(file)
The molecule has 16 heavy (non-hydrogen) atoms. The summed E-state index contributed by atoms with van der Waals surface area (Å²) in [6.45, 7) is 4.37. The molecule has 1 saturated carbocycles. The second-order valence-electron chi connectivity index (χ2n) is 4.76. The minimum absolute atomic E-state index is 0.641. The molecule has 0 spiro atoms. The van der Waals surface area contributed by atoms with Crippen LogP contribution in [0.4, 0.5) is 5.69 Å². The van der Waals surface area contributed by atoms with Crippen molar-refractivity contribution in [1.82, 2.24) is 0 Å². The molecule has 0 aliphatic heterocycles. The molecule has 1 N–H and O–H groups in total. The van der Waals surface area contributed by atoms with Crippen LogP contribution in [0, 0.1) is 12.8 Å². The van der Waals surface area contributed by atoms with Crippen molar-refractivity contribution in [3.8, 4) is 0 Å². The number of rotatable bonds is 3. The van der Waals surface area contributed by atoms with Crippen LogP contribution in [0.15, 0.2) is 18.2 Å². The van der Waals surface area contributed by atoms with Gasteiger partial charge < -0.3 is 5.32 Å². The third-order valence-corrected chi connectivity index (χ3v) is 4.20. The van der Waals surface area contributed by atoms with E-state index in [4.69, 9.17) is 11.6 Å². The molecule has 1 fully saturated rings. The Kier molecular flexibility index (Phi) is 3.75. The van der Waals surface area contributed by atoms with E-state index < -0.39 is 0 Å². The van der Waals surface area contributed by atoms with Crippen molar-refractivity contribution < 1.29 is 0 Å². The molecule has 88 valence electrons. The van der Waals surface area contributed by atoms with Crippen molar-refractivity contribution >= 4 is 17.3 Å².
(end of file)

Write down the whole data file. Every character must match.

The molecule has 16 heavy (non-hydrogen) atoms. The summed E-state index contributed by atoms with van der Waals surface area (Å²) in [6.45, 7) is 4.37. The molecule has 1 saturated carbocycles. The second-order valence-electron chi connectivity index (χ2n) is 4.76. The minimum absolute atomic E-state index is 0.641. The molecule has 0 spiro atoms. The van der Waals surface area contributed by atoms with Crippen LogP contribution in [0.4, 0.5) is 5.69 Å². The van der Waals surface area contributed by atoms with Crippen molar-refractivity contribution in [1.82, 2.24) is 0 Å². The molecule has 0 aliphatic heterocycles. The molecule has 1 N–H and O–H groups in total. The van der Waals surface area contributed by atoms with Crippen LogP contribution in [0, 0.1) is 12.8 Å². The van der Waals surface area contributed by atoms with Crippen molar-refractivity contribution in [3.8, 4) is 0 Å². The number of rotatable bonds is 3. The van der Waals surface area contributed by atoms with Crippen LogP contribution in [0.15, 0.2) is 18.2 Å². The van der Waals surface area contributed by atoms with Gasteiger partial charge < -0.3 is 5.32 Å². The third-order valence-corrected chi connectivity index (χ3v) is 4.20. The van der Waals surface area contributed by atoms with E-state index in [4.69, 9.17) is 11.6 Å². The molecule has 1 fully saturated rings. The Kier molecular flexibility index (Phi) is 3.75. The van der Waals surface area contributed by atoms with E-state index < -0.39 is 0 Å². The van der Waals surface area contributed by atoms with Crippen molar-refractivity contribution < 1.29 is 0 Å². The molecule has 88 valence electrons. The van der Waals surface area contributed by atoms with Crippen molar-refractivity contribution >= 4 is 17.3 Å².